A famous Dutch TV interview features ‘meneer Mandje’. That means ‘Mr. Basket’.

He is interviewed about antiques. The friendly, older gentleman holds up a Delft blue object.

This is a very nice basket made by the company Tichelaar. It was used on the table as decoration and as a fruit basket.

The interviewer is relentless: ‘Way too long, make it shorter!’

Mr. Basket tries again.

Basket by Tichelaar, made in Makkum.

The interviewer again: ‘Even shorter.’

Basket by Tichelaar.

Mr. Basket looks at the interviewer with frightened eyes. The interviewer remains strict. ‘Even shorter. Short!’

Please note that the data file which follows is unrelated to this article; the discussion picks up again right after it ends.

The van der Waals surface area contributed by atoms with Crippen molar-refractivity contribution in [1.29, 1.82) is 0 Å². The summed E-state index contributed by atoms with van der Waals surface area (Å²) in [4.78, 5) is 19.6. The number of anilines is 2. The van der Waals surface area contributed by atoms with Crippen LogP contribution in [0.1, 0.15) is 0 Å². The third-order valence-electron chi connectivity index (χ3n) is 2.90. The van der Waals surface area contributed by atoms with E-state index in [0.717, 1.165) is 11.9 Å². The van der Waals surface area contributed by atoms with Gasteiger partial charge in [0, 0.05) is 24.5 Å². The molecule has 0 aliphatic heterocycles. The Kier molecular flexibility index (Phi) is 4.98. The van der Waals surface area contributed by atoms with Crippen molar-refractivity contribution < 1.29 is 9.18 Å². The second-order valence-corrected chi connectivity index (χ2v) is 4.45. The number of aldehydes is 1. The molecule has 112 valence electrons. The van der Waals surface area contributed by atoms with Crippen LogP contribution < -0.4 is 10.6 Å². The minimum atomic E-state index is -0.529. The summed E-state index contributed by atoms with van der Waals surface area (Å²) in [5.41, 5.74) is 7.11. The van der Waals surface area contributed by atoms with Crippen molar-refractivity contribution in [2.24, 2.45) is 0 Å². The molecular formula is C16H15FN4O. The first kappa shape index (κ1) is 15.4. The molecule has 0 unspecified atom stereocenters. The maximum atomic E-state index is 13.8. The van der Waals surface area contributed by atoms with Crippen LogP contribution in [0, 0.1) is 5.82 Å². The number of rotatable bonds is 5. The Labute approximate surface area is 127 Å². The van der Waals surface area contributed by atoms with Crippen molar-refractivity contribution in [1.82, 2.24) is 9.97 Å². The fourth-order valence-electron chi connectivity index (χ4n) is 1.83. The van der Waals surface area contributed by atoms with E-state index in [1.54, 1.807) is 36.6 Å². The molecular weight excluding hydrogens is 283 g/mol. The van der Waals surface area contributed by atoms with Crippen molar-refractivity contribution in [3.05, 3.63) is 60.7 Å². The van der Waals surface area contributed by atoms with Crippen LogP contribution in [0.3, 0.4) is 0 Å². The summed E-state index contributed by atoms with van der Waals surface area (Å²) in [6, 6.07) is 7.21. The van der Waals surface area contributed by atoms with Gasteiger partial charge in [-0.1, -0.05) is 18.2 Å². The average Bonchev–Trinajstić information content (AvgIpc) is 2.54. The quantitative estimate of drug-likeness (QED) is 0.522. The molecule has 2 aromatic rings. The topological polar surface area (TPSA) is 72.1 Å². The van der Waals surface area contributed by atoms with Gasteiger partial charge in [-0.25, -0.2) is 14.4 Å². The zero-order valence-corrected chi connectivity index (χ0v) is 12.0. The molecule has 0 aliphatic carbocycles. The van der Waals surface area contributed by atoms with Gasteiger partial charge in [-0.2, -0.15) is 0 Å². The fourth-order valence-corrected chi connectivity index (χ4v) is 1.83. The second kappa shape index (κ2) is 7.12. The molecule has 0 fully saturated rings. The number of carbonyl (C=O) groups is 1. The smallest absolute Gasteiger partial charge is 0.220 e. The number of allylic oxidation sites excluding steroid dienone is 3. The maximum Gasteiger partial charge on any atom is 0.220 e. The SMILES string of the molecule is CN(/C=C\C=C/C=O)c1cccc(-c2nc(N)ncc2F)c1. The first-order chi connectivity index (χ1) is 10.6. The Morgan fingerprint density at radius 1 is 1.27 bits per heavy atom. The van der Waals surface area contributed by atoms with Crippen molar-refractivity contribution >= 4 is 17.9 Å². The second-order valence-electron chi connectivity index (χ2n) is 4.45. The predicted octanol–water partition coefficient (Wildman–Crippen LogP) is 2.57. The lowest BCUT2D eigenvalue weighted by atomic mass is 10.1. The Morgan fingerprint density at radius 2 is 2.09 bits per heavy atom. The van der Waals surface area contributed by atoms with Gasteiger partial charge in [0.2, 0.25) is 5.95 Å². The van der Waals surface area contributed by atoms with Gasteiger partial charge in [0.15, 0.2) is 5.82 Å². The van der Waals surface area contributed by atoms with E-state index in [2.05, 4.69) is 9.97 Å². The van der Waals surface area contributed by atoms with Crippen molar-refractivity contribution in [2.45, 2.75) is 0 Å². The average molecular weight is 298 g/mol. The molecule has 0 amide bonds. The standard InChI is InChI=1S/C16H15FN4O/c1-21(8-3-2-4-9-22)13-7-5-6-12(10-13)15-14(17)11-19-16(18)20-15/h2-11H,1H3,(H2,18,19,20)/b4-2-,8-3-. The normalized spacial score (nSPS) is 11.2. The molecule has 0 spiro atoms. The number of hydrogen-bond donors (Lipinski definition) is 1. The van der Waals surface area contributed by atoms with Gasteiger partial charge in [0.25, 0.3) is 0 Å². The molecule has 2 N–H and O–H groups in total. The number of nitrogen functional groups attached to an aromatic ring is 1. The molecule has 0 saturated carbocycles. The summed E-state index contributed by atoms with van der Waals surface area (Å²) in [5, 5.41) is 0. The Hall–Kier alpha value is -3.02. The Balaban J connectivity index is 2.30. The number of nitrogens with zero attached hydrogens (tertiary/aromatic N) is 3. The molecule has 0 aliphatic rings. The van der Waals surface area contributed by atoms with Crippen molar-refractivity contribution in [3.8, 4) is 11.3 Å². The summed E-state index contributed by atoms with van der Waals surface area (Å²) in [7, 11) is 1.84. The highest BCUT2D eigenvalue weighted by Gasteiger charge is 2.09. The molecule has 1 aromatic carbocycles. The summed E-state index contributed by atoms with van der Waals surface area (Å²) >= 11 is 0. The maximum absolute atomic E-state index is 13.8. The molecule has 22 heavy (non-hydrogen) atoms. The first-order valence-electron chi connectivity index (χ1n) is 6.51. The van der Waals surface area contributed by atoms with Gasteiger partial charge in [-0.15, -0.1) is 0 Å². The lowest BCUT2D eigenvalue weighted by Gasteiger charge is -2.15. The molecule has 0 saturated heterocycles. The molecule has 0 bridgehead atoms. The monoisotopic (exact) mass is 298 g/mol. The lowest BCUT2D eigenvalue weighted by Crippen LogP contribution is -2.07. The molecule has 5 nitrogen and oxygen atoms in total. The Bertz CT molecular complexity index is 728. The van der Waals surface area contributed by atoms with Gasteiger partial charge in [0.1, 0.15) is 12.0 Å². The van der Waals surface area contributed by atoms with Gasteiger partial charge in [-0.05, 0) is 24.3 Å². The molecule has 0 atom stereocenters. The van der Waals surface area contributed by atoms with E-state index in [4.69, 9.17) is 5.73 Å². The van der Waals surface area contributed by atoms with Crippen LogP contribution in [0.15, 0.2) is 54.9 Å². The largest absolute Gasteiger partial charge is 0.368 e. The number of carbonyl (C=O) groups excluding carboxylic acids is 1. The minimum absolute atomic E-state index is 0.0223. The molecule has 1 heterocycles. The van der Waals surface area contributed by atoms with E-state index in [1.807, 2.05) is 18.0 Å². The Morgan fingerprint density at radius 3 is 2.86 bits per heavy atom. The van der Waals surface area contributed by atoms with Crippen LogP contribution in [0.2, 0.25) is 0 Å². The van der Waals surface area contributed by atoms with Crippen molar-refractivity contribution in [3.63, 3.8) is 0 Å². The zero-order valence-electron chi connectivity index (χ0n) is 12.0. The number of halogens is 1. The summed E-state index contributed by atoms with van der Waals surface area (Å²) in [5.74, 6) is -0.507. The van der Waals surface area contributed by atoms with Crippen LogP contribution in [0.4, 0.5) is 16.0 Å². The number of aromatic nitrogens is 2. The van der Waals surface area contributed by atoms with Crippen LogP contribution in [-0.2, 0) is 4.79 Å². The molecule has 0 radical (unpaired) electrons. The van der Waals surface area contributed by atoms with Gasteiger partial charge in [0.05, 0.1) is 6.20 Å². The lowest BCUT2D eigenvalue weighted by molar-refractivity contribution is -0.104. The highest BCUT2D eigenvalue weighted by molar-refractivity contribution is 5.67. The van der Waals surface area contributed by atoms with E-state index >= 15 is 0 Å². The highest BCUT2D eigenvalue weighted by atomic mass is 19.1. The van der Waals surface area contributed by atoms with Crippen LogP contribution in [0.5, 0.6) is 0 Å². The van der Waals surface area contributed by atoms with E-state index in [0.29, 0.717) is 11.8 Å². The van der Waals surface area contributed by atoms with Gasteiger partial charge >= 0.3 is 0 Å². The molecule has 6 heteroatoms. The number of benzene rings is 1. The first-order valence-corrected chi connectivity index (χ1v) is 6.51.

Every time I watch the video, I feel pity.

I think a lot of knowledge workers will recognize Mr. Basket’s pain. If you communicate about your subject to a wide audience, you always have to dump down your message.

Still, what Mr. Basket is trying to do aligns with an important piece of writing advice: avoid redundancy.

Avoiding redundancy means that you relentlessly check which words can be deleted. So that you can get to the core.

Want to try yourself?

The following sentence can be reduced to four words:

It’s important to remember to always wear your seatbelt when you drive in your car.

Good luck!